Over a third of Windows 10 users are running the OS on a virtual machine
Microsoft caught the tech community off guard when it skipped over Windows 9 and jumped directly to Windows 10 -- so for much for those rumors of Windows 9 being a free upgrade for Windows 8 users! Alternative theories aside (such as lazy coding), the move to Windows 10 is a marketing ploy, and if the goal is make users curious, it's working. Over the weekend, Microsoft's Windows Insider Program hit 1 million registrants.
Ryse: Son of Rome is a third-person action-adventure game developed by Crytek and published by Microsoft Studios as a launch title for the Xbox One back in November of last year. However, Crytek announced a little over a month ago that it would ship to PC on October 10, and in case you missed it, Ryse: Son of Rome is now available on Steam for $40, along with a pair of hotfixes to address freezing cutscene issues.
The reason we're constantly preaching the merits of maintaining multiple backups -- especially when it comes to mission critical files -- is because your data is never safe, no matter where you put it. That includes the cloud. As a sobering reminder of this, Dropbox has been sending out letters to some of its users alerting them to a Selective Sync bug that inadvertently deleted their data.
With the recent launch of Nvidia's Maxwell-based GeForce GTX 970 and 980 graphics cards, the pressure is on AMD to respond, especially since we haven't heard much about its Tonga XT architecture as of late. One alternative to releasing a new graphics card that's proved popular is giving away free games, and rumor has it AMD is getting ready to announce a new Never Settle bundle.
Microsoft has a chance to atone for Windows 8/8.1 with Windows 10, the operating system that Windows 8 probably should have been, though things are getting off to somewhat of a rocky start. Complaints are starting to roll in that the Windows 10 Technical Preview is overstepping its bounds with the amount of information it collects, and some have even categorized the OS as a keylogger of sorts.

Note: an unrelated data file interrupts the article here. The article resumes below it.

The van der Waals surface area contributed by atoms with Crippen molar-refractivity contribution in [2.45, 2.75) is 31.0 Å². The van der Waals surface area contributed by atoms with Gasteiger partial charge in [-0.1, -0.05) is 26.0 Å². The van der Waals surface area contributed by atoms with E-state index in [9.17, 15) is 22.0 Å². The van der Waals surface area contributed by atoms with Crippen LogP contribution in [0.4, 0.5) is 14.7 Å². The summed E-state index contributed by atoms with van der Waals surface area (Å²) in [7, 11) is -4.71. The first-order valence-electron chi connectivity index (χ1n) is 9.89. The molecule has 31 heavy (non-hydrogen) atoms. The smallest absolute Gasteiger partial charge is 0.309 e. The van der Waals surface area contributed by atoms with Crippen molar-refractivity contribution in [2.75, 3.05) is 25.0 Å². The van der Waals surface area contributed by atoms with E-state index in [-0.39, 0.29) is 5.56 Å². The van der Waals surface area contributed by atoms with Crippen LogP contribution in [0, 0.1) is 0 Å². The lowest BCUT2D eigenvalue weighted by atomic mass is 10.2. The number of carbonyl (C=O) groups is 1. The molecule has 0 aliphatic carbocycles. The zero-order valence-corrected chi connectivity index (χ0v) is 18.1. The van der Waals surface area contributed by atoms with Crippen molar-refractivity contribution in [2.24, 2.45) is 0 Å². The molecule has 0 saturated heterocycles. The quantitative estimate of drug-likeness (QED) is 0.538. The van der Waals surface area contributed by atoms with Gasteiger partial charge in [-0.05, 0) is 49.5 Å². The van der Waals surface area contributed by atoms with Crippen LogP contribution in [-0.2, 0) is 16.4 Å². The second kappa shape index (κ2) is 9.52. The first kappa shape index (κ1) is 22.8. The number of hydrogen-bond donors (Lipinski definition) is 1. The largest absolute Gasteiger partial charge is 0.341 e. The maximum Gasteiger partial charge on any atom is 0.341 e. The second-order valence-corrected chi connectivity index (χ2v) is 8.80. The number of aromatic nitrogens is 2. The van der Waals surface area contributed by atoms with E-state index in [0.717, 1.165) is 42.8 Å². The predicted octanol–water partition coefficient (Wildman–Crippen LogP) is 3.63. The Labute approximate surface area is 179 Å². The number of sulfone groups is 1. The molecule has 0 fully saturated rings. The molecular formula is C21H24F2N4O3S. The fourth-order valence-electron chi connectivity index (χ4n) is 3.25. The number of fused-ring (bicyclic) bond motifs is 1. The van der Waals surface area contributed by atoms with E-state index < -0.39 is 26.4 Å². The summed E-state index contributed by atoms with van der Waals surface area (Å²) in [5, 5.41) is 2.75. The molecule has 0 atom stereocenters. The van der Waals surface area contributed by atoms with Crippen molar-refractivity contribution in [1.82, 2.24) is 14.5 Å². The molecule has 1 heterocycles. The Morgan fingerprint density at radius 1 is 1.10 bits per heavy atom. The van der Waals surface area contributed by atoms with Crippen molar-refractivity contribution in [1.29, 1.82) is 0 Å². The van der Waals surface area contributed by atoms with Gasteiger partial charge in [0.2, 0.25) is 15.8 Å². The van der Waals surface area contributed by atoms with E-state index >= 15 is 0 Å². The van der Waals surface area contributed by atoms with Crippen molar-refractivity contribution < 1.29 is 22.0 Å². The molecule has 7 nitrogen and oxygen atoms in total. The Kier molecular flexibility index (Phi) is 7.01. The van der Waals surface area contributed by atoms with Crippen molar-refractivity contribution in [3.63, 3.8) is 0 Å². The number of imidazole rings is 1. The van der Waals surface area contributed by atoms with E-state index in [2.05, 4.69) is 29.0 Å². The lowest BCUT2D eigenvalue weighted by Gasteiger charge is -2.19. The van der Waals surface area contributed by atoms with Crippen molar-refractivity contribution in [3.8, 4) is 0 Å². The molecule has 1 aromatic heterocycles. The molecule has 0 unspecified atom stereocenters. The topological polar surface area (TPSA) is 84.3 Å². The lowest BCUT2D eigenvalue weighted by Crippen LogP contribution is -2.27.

Microsoft confirms that DirectX 12 will be included in the final release of Windows 10
In case you were wondering, Microsoft fully intends to bake DirectX 12 support into the final version of Windows 10 when it releases next year, the company confirmed in a DX developer blog post. Oh, and also in case you were wondering, Microsoft thinks "it's going to be awesome," which is much better than the company saying, "Meh, it's simply okay. Actually, it kind of sucks, but we're including it anyway."
Windows 10 will go up against Windows 7, not Windows 8/8.1
Now that Microsoft has unveiled Windows 10 and is even serving up a Technical Preview for curious folks to check out, Windows 8 is already feeling like old news. Some felt that way even before Microsoft's announcement, which might explain why Windows 8 lost market share in the desktop OS market in the month of September. At this rate, it won't be long before Windows 8's share drops back into single digits.
Microsoft surprised quite a few people yesterday when it unveiled its next generation of Windows. It wasn't that Microsoft announced a new version of Windows, but that it decided to skip over Windows 9 and go straight to Windows 10. The reason behind the decision is because the new version is the beginning of a new era for the Windows platform, so Microsoft decided it warranted a numerical skip. Curious about the new OS? If you join the Windows Insider program (free), you can download and install the Windows 10 Technical Preview today (also free).
"It wouldn't be right to call it Windows 9" - Microsoft
You're probably familiar with the argument, "What's in a name? That which we call a rose by any other name would smell as sweet." Well, Juliet may not have cared about the name of things, but Microsoft does, which is why you'll never see a Windows 9. Instead, Microsoft today skipped a number and announced Windows 10, the OS formerly known as Threshold and the successor to Windows 8/8.1.
Cross your fingers the launch goes smoother than BF4's did
Battlefield 4's launch went about as smooth as the Andrea Gail's trip out to sea in the nonfiction book-turned-movie The Perfect Storm. Hey, at least BF4 didn't sink -- the developers eventually ironed out most of the bugs and server issues, though it's understandable that some gamers are worried about Battlefield: Hardline going through similar growing pains. There's no need to be, according to Ian Milham, creative director for Visceral Games, who says that Battlefield: Hardline is in "great shape."